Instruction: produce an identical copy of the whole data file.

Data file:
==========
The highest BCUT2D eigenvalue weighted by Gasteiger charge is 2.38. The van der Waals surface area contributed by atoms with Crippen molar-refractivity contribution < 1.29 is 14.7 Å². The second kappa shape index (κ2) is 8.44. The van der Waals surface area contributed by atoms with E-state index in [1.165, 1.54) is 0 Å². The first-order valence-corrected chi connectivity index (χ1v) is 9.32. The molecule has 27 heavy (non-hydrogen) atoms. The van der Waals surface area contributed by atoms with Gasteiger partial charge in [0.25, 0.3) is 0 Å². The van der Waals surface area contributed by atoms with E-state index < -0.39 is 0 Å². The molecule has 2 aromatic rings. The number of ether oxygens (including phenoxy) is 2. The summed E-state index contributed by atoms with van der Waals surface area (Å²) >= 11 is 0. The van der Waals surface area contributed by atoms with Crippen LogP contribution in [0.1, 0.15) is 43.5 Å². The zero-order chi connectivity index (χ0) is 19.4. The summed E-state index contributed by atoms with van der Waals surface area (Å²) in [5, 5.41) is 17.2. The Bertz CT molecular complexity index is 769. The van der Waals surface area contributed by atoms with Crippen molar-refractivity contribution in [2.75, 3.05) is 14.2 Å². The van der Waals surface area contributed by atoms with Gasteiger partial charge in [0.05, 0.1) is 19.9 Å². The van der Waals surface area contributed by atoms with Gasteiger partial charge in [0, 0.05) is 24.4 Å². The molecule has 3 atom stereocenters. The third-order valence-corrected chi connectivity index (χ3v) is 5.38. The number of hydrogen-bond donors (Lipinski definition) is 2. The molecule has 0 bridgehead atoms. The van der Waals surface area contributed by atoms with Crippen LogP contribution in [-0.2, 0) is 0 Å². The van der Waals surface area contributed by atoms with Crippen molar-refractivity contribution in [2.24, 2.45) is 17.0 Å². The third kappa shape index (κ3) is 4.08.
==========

The highest BCUT2D eigenvalue weighted by Gasteiger charge is 2.38. The van der Waals surface area contributed by atoms with Crippen molar-refractivity contribution < 1.29 is 14.7 Å². The second kappa shape index (κ2) is 8.44. The van der Waals surface area contributed by atoms with E-state index in [1.165, 1.54) is 0 Å². The first-order valence-corrected chi connectivity index (χ1v) is 9.32. The molecule has 27 heavy (non-hydrogen) atoms. The van der Waals surface area contributed by atoms with Gasteiger partial charge in [0.25, 0.3) is 0 Å². The van der Waals surface area contributed by atoms with E-state index < -0.39 is 0 Å². The molecule has 2 aromatic rings. The number of ether oxygens (including phenoxy) is 2. The summed E-state index contributed by atoms with van der Waals surface area (Å²) >= 11 is 0. The van der Waals surface area contributed by atoms with Crippen LogP contribution in [0.1, 0.15) is 43.5 Å². The zero-order chi connectivity index (χ0) is 19.4. The summed E-state index contributed by atoms with van der Waals surface area (Å²) in [5, 5.41) is 17.2. The Bertz CT molecular complexity index is 769. The van der Waals surface area contributed by atoms with Crippen molar-refractivity contribution in [2.75, 3.05) is 14.2 Å². The van der Waals surface area contributed by atoms with Gasteiger partial charge in [0.05, 0.1) is 19.9 Å². The van der Waals surface area contributed by atoms with Gasteiger partial charge in [0, 0.05) is 24.4 Å². The molecule has 3 atom stereocenters. The third-order valence-corrected chi connectivity index (χ3v) is 5.38. The number of hydrogen-bond donors (Lipinski definition) is 2. The molecule has 0 bridgehead atoms. The van der Waals surface area contributed by atoms with Crippen LogP contribution in [-0.2, 0) is 0 Å². The van der Waals surface area contributed by atoms with Crippen molar-refractivity contribution in [2.24, 2.45) is 17.0 Å². The third kappa shape index (κ3) is 4.08.